In the sequence shown in these images, she wanders the countryside in search of her brothers, and meets a fairy, who promises her that if she can remain silent for seven years, and spin seven shirts from her golden hair, the curse will be lifted. It’s a stunningly beautiful sequence, slow and measured, with poignant focus on the woodland surroundings in which the girl will sit and mutely go about her selfless trials. The Diehls were experts at lighting their miniature sets, and because the puppets were quite large, there was plenty of space to move cameras through and around them and create a strong sense of depth and distance. The rest of the film is not quite this fine, but it’s a sadly neglected animated feature that never really got the recognition it deserved, even in its own time. When I get back, I’ll show you some pictures of puppets…
This week’s picture is a little preview of things to come, I hope. Tomorrow, I’m off to Frankfurt to visit archival holdings for the Diehl Brothers (Ferdinand (1901 – 1992) and Hermann (1906 – 1983), German animators who released a feature-length puppet film (Die Sieben Raben) days before the world premiere of Disney’s Snow White and the Seven Dwarfs (though neither film can truly claim to be the first animated feature, an honour which must go Christiani Quirino’s The Apostle from 1917, though no prints survive, leaving Lotte Reiniger’s The Adventures of Prince Achmed as the oldest surviving animated feature). They achieved lasting fame with their hedgehog character Mecki, but little has been written about them in English. I’d like to find out much more about them, hence the visit to Frankfurt. I look forward to sharing much more information here in the future, but for now here’s a taste, in the form of the patent filed by Ferdinand Diehl in 1935. His innovation is a system of animation that allows for improved mouth movements, removing the need for head replacements when changing the expressions on a puppet’s face during stop-motion animation. Here we find one small example of a puppet’s anatomy becoming the site of negotiation over realistic motion, as well as the practicalities of streamlining the industrial production of animated subjects.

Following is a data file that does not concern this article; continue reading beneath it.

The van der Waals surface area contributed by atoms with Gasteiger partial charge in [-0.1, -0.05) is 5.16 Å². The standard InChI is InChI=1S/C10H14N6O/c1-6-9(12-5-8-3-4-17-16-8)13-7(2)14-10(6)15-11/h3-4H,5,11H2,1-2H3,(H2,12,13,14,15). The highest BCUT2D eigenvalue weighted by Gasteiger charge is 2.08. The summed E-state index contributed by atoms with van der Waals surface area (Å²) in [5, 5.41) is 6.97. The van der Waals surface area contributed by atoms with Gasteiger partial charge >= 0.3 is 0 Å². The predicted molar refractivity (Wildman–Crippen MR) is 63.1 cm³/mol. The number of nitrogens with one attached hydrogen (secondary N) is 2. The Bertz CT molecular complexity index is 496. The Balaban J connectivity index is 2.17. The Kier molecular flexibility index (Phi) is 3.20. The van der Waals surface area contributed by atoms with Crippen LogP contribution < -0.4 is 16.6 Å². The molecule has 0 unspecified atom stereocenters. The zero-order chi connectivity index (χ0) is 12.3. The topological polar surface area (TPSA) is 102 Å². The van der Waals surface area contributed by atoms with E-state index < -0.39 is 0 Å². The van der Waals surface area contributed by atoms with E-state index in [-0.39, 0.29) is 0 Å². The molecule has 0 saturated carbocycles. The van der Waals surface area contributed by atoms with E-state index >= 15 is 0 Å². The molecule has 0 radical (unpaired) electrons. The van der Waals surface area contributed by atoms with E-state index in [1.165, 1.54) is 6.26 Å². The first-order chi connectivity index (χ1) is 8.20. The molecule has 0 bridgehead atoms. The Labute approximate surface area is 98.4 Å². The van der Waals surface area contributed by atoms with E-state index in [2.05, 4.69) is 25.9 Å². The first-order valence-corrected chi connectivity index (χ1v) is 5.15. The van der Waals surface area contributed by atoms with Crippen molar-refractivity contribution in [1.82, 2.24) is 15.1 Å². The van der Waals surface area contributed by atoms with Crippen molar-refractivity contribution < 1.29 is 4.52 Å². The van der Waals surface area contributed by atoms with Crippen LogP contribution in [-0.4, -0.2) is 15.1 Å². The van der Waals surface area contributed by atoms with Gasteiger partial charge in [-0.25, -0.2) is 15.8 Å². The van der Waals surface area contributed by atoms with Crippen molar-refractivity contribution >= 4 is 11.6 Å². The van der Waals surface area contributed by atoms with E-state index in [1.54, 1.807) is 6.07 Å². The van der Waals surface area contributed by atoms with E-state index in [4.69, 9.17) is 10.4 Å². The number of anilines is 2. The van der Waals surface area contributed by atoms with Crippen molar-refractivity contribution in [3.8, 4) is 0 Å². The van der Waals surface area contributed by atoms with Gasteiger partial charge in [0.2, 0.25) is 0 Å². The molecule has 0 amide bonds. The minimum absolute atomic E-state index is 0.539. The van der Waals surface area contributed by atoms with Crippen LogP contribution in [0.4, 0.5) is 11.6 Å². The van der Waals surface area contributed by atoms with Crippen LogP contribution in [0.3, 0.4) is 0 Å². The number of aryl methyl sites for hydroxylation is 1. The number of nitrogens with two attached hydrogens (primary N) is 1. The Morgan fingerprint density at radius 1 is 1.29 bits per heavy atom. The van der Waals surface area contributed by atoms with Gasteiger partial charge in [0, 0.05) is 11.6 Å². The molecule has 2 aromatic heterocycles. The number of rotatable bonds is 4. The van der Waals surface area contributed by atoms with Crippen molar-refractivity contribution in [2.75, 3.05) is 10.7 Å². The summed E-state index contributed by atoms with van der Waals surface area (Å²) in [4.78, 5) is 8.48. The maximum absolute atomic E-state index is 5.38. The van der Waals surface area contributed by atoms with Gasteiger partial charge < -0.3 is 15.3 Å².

There is no reason why an inflatable sex doll spontaneously comes to life at the beginning of Hirokazu Kore-Eda’s Air Doll. It just seems to happen, and thus begins a tale of a toy’s explorations of human life and interaction. Maybe it happens because her owner, a lonely, introverted Tokyo salaryman, has invested so much energy in believing her to be a real partner that she is given agency: when we first see them together, they are having dinner, him telling her the gossip from the office while she “listens” passively. She shows the same composure throughout their subsequent one-sided sexual encounter:
On 12 December 1937, Mae West appeared on the Chase and Sanborn Hour with ventriloquist Edgar Bergen and his monocled knee-pal (dummy), Charlie McCarthy. [You can hear the whole broadcast here.]Stars of stage and screen and airwaves, Bergen and McCarthy had a huge following, and West was keen to promote her latest film, Every Day’s a Holiday. She appeared in two sketches, including “The Garden of Eden” with Don Ameche, and a flirtatious banter with McCarthy. The announcer introduces the meeting as “the romantic battle of the century”, a contest of seduction which the dummy might just prove strong enough to resist. There follows a blistering back-and-forth, during which West describes Charlie as “all wood and a yard long”. This was too much for many listeners (though the studio audience found it hilarious), especially on a Sunday, and the Federal Communications Commission deemed it indecent. NBC banned West (you couldn’t even mention her name) from all their radio stations. She didn’t appear on radio until January 1950. Here’s a transcript of some of the offending dialogue. Watch out for those splinters: